Spotlight on BAGLY: Dignity, Leadership and Bravery

In honor of #GivingTuesday on November 29th, the Schott Foundation has reached out to some of our grantee partners to get the low-down on what they do, who they’re doing it for, and the challenges that they handle like rockstars every day.

The Schott Foundation began partnering with BAGLY in 2014 to support their work around school climate and the LGBTQ youth experience in Massachusetts.

Today, we’re talking to Kurtlan Massarsky, Director of Development & Marketing.

WHO: Boston Alliance of Gay Lesbian Bisexual and Transgender Youth (BAGLY)
WHERE: Boston, MA
WHAT: LGBTQ Youth Leadership
THEIR FICTIONAL CHARACTER OF CHOICE: “I would have to characterize BAGLY as a unicorn. Together we are strong, magical, and beautiful.”

SF: Tell us about the organization – how did it get started, and why?
KM: Formed in 1980, BAGLY is likely the oldest youth-led, adult-supported LGBTQ youth organization in the country. BAGLY’s creation was a response to the unique barriers, challenges, and need for community amongst LGBTQ youth. Through the decades, BAGLY has been here to respond to and support LGBTQ youth through triumphs and heartache, ranging from the AIDS crisis to the legalization of marriage equality. True to our roots as an organization formed by youth and for youth, youth leadership remains a cornerstone of BAGLY’s programming and vision, even as the work has changed throughout the years.

What are the main objectives of the organization?
At its core, BAGLY exists to lift up and support LGBTQ youth communities and individuals. A large part of that work goes to nurturing LGBTQ youth leaders. We have a saying that we aren’t here for “tomorrow’s leaders,” because LGBTQ youth are already leading, today.

At BAGLY, we envision a future for LGBTQ youth that is free of oppression and harassment – but, more than that, we see a future that has incorporated the needs and potential of LGBTQ youth into the fabric of a successful society.

What are the core services/activities of the organization?

“We have a saying that we aren’t here for “tomorrow’s leaders,” because LGBTQ youth are already leading, today.”

BAGLY has grown a lot in the last 37 years, and so has our programming. We’re still the hub for Greater Boston’s LGBTQ youth, and have retained our iconic Wednesday Night activities, ranging from monthly potluck dinners to vogue contests and mini-functions. In 2013 BAGLY opened the doors of its Community Center on Beacon Hill, which houses a free clinic, library, and cyber center, and hosts support groups, special events, and even a new Dungeons and Dragons cadre!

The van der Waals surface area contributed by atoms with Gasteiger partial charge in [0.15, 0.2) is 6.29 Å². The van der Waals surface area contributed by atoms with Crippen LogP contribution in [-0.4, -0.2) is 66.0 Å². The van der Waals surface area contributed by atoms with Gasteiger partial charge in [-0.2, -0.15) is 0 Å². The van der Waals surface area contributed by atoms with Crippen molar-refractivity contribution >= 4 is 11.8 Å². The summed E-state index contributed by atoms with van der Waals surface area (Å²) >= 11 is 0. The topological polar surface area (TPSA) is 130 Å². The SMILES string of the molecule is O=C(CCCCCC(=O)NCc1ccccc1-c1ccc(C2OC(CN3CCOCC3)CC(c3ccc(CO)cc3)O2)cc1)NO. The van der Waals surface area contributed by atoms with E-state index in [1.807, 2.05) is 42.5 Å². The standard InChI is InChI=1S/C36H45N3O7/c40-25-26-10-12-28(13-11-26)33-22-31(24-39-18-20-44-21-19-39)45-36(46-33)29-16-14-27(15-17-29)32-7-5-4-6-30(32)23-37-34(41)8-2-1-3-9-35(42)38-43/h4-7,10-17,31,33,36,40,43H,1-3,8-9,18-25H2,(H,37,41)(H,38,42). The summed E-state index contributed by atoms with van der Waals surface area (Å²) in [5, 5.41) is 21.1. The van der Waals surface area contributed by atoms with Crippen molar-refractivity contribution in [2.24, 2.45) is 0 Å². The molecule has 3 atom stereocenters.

Statewide, BAGLY funds and provides technical assistance to the AGLY Network, comprised of 15 independently-run LGBTQ youth groups across Massachusetts. In addition to supporting the AGLY Network, BAGLY hosts several statewide events, including an LGBTQ-friendly college fair, The BAGLY Prom, and MA Youth Pride.

Outside of direct service, BAGLY is deeply involved in advocacy efforts on policy issues ranging from addressing LGBTQ youth homelessness to public accommodations access for the trans communities.

What are the challenges facing the organization?
Articulating the complex work of a social justice organization that serves LGBTQ youth is both an energizing task and a daunting challenge. As social attitudes and laws have changed for LGBTQ people, there’s a prevailing sense that LGBTQ youth don’t experience the same barriers and hardships of generation’s past – and sometimes that’s true. As the resources, time, and energy that poured into the marriage equality fight dissipate, it has become harder to remind the larger LGBTQ community of the need and disparities faced by today’s LGBTQ youth.

How would you describe the people you serve/advocate for? What is important to them?
Being an adult working at an LGBTQ youth organization is equal parts nostalgic and mind-blowing. The young people who take advantage of BAGLY’s programs and services are some of the most inspirational leaders I’ve come across in my personal or professional life. BAGLY prioritizes working with homeless LGBTQ youth, LGBTQ youth of color, and young trans people – and seeing their leadership, drive, and compassion constitutes a daily lesson in humility. Sometimes what’s important to BAGLY youth is as simple as having a warm place to do homework and get a snack in our community center, and other times it’s protesting outside of the Massachusetts Statehouse with a bullhorn and hundreds of their peers chanting for change.

“It has become harder to remind the larger LGBTQ community of the need and disparities faced by today’s LGBTQ youth.”

Sitting in BAGLY’s community center, as I write this, are 10 youth who come here regularly. I asked them what they find important, in their lives and at BAGLY, and three words seemed to come up again and again: dignity, leadership, and bravery. I think those three words say more than I could in 3 more paragraphs.

One last question, Kurtlan – what do you love most about this work?
Not every organization can provide the experience of impacting individual lives and help to direct progressive and inclusive policies at the state level. Working at BAGLY allows all of us who work here to learn and grow with the very people who attend our programs. Whether someone has just earned their GED, gotten their first job, or testified in front of the legislature, we are here, in the community center, to see their successes and triumphs.

#GivingTuesday is a chance for all to support incredible work happening around the country. Don’t forget to keep BAGLY in mind on November 29th!


Check out BAGLY’s website, and follow them on Facebook and Twitter to keep up-to-date!

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